#Viticulture: Essential Edition was our final game.  Becky bailed on us so we played three players which I don;t think I have played before at that player count.  I lost by two but love this game and look forward to playing again (I hve it set up for solo at my house now).  

I like your game choices here.  I would add #Marvel Champions: The Card Game to the list.  I think the hand/resource management is a great aspect to this game. 


Worker placement


Resource management


#Innovation - My wife and I are on 2 plays of this game and really love it.  Seems to be a lot of replayability with this one.

#Point Salad - Quick little time filler game to play.  I always seem to under draft point cards and end up with a low score.  Trying to put all your eggs in one basket doesn't work in this game.

#Florenza: The Card Game - Found this gem at the thrift store for a couple of bucks.  There's a lot of cards to manage in your hand but plenty of potential in this game. Resource management is one of my favorite mechanics.

Teachers? Classroom management? haha That one might be tough to impliment, but it could be a good educational tool if done well.

Antoher job could be social media manager. In this game, you would have to manage comments, reviews (good and bad), and use your resources to build an audience, appease irate customers, bring in sales, create content, etc. It could be a resource management game where time is a resource (i.e. be as effective as possible without working too much overtime, it takes x amount of hours to create a certain type of content). Could also be worker placement where you must assign a worker on a spot in order to fulfill that job requirement. For example, one spot could be to monitor comments on a live stream, write an article, or talk back and forth with the irate customer over DM about how you can't justify refunding the food they left on their counter for six months and now it's rotten and bad. You know, that kind of thing.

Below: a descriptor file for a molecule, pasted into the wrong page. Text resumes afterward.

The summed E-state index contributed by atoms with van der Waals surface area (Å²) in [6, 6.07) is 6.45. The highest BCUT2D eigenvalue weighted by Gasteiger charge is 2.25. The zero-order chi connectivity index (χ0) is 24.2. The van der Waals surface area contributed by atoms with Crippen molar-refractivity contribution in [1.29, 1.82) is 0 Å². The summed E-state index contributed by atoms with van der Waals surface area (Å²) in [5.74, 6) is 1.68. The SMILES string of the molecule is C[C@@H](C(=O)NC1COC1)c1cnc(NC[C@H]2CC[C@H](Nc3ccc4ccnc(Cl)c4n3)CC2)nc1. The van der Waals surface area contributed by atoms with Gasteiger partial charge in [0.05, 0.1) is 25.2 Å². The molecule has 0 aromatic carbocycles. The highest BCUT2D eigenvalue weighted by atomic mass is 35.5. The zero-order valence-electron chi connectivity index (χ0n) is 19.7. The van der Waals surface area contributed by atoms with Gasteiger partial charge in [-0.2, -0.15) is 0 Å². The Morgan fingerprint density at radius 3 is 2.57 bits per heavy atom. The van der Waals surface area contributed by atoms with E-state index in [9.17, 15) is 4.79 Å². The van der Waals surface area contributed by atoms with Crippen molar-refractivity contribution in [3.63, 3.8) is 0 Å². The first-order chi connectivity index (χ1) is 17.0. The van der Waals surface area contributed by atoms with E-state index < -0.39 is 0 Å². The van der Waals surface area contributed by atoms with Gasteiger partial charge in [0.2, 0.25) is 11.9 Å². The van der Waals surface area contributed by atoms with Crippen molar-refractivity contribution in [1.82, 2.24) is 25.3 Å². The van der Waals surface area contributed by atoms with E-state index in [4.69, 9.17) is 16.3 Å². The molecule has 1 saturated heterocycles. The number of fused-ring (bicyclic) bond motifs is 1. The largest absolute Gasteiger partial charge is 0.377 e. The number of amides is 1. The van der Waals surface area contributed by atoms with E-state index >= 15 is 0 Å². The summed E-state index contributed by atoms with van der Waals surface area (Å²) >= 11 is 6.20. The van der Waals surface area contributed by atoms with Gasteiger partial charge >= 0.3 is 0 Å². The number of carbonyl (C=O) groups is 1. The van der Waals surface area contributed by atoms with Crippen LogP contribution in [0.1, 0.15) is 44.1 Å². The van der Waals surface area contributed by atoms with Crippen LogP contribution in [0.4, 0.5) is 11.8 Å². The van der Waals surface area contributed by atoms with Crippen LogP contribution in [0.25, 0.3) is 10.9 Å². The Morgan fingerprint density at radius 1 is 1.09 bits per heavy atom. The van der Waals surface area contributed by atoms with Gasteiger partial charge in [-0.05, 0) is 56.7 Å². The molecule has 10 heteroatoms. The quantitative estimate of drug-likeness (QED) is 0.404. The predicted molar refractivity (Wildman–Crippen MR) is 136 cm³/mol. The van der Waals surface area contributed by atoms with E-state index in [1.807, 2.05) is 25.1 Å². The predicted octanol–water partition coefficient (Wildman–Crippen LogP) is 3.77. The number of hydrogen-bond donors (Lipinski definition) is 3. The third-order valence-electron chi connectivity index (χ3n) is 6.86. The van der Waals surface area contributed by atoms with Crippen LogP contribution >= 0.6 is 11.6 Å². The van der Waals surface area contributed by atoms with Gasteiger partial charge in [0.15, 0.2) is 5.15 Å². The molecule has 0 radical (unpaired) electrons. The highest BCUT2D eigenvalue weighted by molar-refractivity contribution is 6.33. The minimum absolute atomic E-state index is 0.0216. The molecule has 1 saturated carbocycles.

I think there could be a lot of fun games created based on "normal" jobs.

I generally agree that most mechanics are quite easy to fit into a more broadly appealing game in isolation. It is generally when you have multiple integrated mechanics that the learning difficulty skyrockets, when you have to balance resource management, with bidding on cards, with an area control aspect that suddenly there is so much that has to be learnt and understood from playing simpler games that it creates a high barrier for entry.

That said, I can imagine something like the delayed worker placement in #Tzolk'in: The Mayan Calendar taking a long time before being successfully put into a mass market game. I think the fact that there is very little immediate gratification and it requires a tonne of long term planning that can be absolutely brutal if you mess it up might make it a hard sell. But who knows, I guess it isn't a huge jump from action planning/queue mechanics which I am sure feature in mass market games.

I would argue that #Everdell is a tableau builder that isn't a real engine builder. I would argue this because actions don't necesarily become more efficient.  As your tableau grows it gives you more in two seasons but not in a more efficient way.  I think an engine builder will make a given standard action in the game more efficient or productive across future instances of that action being taken in the game.

That being said, has a great point. #Teotihuacan: City of Gods doesn't feel like a true engine builder either, alchemy board aside, because you workers simply grow and the gameplay itself has a sort of optional engine in it but it's use and necessity in the game is marginal compared to a true "engine building" game.

Back to #Scythe. This feels like a game that I'd argue has a high degree of engine building because the efficiency with which you upgrade your board (or tableau...although I'd argue this is a play board and different from a tableau) means quite a lot over the coarse of gameplay.

#Wingspan is both a true tableau builder AND engine builder because you can build your tableau without really building your engine too much (yes, your actions get better with more birds but the engine are the bird powers and now the better actions....I think the Teotihuacan arguement applies here as well).